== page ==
It's for the 16-35mm f4 IS but the review compares it to the 35 IS and the 35 IS actually does considerably well in comparison!

Can't compare a sedan with an suv. Just because they both have 4 wheels doesn't make it a fair comparison.

6
EOS Bodies / Re: Expect Higher End Products at CP+ in February
« on: January 05, 2015, 06:13:08 PM »
<p>I have received a lot of emails, tweets, and Facebook messages about the lacklustre announcements from Canon today. Canon generally doesn’t make a big splash at CES, which is a very broad consumer electronics show. You get lost in TV’s, software, phones and every other gadget one can think of.</p>
<p>I’d expect we’re going to see higher end products announced for <a href="http://www.cpplus.jp/en/" target="_blank">CP+ in Japan</a>, which runs from February 12, 2015 until February 15, 2015. Announcements for different types of products may trickle out in the weeks prior to the show.</p>
<p><strong>What could we expect for CP+?<br />

</strong>I expect we’re going to see the rumoured/confirmed large zoom, large sensor PowerShot. <a href="http://www.canonrumors.com/2015/01/new-powershots-for-ces-next-week-cr1/" target="_blank">The specs from the other day</a> could be this camera.</p>
<p>The <a href="http://www.canonrumors.com/2014/11/did-canon-leak-the-ef-11-24mm-f4l/" target="_blank">EF 11-24 f/4L</a> could also make an appearance, this lens has been all but confirmed. We will probably see a new Rebel in the next month or two, so that could appear for CP+.</p>
<p>As for the high megapixel camera? This could be a show we get at least a development announcement as I do expect an announcement for this camera to come before NAB in April.</p>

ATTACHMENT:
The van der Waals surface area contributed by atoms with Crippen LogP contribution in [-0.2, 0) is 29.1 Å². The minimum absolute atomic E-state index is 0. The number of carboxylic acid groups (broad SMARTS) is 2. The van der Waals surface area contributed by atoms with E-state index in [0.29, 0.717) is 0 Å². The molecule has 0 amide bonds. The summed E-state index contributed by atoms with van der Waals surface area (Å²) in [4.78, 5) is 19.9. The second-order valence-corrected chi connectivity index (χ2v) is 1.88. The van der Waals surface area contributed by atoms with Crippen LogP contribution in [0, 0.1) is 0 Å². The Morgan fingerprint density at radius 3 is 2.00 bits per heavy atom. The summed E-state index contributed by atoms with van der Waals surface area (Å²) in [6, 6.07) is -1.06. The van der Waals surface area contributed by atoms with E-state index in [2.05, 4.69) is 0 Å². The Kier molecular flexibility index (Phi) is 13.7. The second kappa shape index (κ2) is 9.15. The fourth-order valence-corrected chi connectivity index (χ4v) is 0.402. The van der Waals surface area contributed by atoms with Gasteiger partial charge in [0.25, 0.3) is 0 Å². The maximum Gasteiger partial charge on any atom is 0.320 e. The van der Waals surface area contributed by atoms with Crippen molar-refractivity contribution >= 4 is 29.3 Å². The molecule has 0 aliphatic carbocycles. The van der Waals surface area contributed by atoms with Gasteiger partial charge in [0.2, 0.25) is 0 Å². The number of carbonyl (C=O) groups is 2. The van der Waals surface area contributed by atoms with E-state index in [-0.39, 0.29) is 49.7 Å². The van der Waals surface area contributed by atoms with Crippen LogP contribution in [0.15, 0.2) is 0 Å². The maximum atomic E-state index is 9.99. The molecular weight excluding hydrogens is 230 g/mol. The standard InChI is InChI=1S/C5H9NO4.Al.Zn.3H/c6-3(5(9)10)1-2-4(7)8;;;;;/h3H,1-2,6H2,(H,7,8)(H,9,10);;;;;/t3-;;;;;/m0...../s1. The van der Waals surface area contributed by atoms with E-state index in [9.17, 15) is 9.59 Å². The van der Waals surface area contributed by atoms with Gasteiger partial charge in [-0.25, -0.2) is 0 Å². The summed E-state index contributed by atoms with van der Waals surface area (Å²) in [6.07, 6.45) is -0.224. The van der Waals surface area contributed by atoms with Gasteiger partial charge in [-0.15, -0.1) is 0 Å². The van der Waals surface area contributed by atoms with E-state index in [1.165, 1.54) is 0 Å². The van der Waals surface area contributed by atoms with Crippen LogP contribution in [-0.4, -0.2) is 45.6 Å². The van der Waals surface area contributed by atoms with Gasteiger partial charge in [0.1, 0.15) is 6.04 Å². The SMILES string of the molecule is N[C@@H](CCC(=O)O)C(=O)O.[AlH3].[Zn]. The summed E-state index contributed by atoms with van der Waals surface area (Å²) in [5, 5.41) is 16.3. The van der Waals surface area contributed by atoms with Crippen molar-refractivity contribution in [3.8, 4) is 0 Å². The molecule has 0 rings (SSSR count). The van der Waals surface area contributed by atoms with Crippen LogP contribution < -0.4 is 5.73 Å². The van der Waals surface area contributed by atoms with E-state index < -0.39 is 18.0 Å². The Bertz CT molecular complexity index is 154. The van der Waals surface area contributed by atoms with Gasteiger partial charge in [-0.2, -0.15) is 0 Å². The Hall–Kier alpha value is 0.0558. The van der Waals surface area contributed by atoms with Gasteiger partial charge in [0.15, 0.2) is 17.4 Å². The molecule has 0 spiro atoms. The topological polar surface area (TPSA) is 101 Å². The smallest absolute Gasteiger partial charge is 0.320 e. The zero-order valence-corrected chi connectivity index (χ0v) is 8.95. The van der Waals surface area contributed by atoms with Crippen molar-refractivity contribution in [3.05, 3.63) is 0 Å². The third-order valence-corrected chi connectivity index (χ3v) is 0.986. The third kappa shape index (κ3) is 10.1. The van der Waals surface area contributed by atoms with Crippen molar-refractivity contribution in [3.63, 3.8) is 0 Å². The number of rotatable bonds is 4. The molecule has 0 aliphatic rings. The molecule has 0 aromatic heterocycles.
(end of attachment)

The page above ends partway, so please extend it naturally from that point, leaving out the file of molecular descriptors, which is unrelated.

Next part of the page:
<p>More to come….</p>
<p><strong><span style="color: #ff0000;">c</span>r</strong></p>


Lacklustre? You're being too polite. As I read the news, I muttered garbage.

7
Lenses / Re: Canon 35mm F2 IS image quality
« on: January 05, 2015, 09:34:28 AM »
Back to the subject of the original post...has anyone on this thread compared the 35 IS with the Sigma 35A extensively?

Maybe not extensively but my friend and I compared his 35A to my 35 IS. The IQ wide open is the same for sharpness, but the Sigma is somewhat better since it has less vignetting (if that even bothers you).

In reality the main comparison comes down to preference. Do you like a heavier build and f1.4 or IS, lighter and cheaper.

Totally agree. Between A grade sharp and A+ sharp there's just no significant difference. I gave up my sigma, which had zero AF problems and was extremely sharp, and settled for canon 35is instead mainly because of smaller size.

8
Lenses / Re: 24mm - Digital Photography's magical focal length?
« on: January 05, 2015, 09:08:23 AM »
35mm on full frame sensor is great for photojournalism. This is my favorite focal length to photograph my toddler son. One word to describe the special look is intimacy. Because of the wide angle I can shoot from 2-3 feet away from him. Not too far, not too close. Just right. And because I'm so close to my subject, the picture will come out showing closeness.

24mm on your cropped body approximates the same look. But not quite the same unless you have 24 1.4. You go to Flickr and search for 40mm pancake, sigma 35, canon 35, and then you'll see what it looks like on full frame.

When shooting wide open on my 6d, the 35mm prime does give a magical look.

9
Hi guys

I'm trying to decide on a telezoom that I will be using for landscape photography.